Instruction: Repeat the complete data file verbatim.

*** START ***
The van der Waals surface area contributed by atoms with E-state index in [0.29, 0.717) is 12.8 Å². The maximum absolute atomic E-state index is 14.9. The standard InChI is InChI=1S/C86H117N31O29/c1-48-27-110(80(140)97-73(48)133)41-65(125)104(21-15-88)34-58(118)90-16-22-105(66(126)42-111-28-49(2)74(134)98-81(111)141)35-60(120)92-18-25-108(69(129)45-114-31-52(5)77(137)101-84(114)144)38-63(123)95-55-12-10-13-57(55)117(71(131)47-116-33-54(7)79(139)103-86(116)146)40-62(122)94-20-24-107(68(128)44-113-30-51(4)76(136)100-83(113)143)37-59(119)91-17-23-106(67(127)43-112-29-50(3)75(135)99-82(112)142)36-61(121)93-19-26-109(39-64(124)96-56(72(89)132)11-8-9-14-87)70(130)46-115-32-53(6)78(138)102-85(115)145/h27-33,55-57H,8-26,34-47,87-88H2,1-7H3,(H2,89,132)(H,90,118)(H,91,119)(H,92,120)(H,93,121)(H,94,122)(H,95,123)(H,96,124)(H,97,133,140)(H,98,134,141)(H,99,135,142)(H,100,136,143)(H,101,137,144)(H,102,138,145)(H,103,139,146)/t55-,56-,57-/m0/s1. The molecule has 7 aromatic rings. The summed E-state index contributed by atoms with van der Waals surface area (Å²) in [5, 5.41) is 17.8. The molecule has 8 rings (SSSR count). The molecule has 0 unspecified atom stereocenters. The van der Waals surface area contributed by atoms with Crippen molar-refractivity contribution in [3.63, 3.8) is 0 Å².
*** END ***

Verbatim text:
The van der Waals surface area contributed by atoms with E-state index in [0.29, 0.717) is 12.8 Å². The maximum absolute atomic E-state index is 14.9. The standard InChI is InChI=1S/C86H117N31O29/c1-48-27-110(80(140)97-73(48)133)41-65(125)104(21-15-88)34-58(118)90-16-22-105(66(126)42-111-28-49(2)74(134)98-81(111)141)35-60(120)92-18-25-108(69(129)45-114-31-52(5)77(137)101-84(114)144)38-63(123)95-55-12-10-13-57(55)117(71(131)47-116-33-54(7)79(139)103-86(116)146)40-62(122)94-20-24-107(68(128)44-113-30-51(4)76(136)100-83(113)143)37-59(119)91-17-23-106(67(127)43-112-29-50(3)75(135)99-82(112)142)36-61(121)93-19-26-109(39-64(124)96-56(72(89)132)11-8-9-14-87)70(130)46-115-32-53(6)78(138)102-85(115)145/h27-33,55-57H,8-26,34-47,87-88H2,1-7H3,(H2,89,132)(H,90,118)(H,91,119)(H,92,120)(H,93,121)(H,94,122)(H,95,123)(H,96,124)(H,97,133,140)(H,98,134,141)(H,99,135,142)(H,100,136,143)(H,101,137,144)(H,102,138,145)(H,103,139,146)/t55-,56-,57-/m0/s1. The molecule has 7 aromatic rings. The summed E-state index contributed by atoms with van der Waals surface area (Å²) in [5, 5.41) is 17.8. The molecule has 8 rings (SSSR count). The molecule has 0 unspecified atom stereocenters. The van der Waals surface area contributed by atoms with Crippen molar-refractivity contribution in [3.63, 3.8) is 0 Å².